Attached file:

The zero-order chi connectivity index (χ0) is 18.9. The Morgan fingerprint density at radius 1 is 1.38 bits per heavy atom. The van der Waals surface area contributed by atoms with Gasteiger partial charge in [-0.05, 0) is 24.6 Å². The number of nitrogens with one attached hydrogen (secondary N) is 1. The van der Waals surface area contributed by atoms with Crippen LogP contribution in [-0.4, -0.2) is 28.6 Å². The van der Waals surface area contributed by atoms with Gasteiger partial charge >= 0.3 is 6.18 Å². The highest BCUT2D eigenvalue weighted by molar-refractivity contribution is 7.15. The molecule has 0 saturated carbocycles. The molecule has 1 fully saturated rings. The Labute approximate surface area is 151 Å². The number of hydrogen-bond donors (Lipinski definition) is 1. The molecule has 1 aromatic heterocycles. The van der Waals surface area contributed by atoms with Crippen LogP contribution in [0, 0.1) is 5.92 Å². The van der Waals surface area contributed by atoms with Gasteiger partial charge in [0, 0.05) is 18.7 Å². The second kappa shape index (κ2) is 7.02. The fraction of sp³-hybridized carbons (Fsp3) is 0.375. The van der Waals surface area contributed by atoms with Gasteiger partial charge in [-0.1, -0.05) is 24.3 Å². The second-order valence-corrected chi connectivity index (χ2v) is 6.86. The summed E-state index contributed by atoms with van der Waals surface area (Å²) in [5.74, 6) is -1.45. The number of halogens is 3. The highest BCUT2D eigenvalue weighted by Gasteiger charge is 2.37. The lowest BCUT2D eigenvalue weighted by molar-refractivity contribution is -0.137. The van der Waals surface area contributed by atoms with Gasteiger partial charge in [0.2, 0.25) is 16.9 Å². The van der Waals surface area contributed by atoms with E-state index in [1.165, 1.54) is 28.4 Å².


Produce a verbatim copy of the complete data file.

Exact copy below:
The zero-order chi connectivity index (χ0) is 18.9. The Morgan fingerprint density at radius 1 is 1.38 bits per heavy atom. The van der Waals surface area contributed by atoms with Gasteiger partial charge in [-0.05, 0) is 24.6 Å². The number of nitrogens with one attached hydrogen (secondary N) is 1. The van der Waals surface area contributed by atoms with Crippen LogP contribution in [-0.4, -0.2) is 28.6 Å². The van der Waals surface area contributed by atoms with Gasteiger partial charge >= 0.3 is 6.18 Å². The highest BCUT2D eigenvalue weighted by molar-refractivity contribution is 7.15. The molecule has 0 saturated carbocycles. The molecule has 1 fully saturated rings. The Labute approximate surface area is 151 Å². The number of hydrogen-bond donors (Lipinski definition) is 1. The molecule has 1 aromatic heterocycles. The van der Waals surface area contributed by atoms with Crippen LogP contribution in [0, 0.1) is 5.92 Å². The van der Waals surface area contributed by atoms with Gasteiger partial charge in [0, 0.05) is 18.7 Å². The second kappa shape index (κ2) is 7.02. The fraction of sp³-hybridized carbons (Fsp3) is 0.375. The van der Waals surface area contributed by atoms with Gasteiger partial charge in [-0.1, -0.05) is 24.3 Å². The second-order valence-corrected chi connectivity index (χ2v) is 6.86. The summed E-state index contributed by atoms with van der Waals surface area (Å²) in [5.74, 6) is -1.45. The number of halogens is 3. The highest BCUT2D eigenvalue weighted by Gasteiger charge is 2.37. The lowest BCUT2D eigenvalue weighted by molar-refractivity contribution is -0.137. The van der Waals surface area contributed by atoms with Gasteiger partial charge in [0.2, 0.25) is 16.9 Å². The van der Waals surface area contributed by atoms with E-state index in [1.165, 1.54) is 28.4 Å².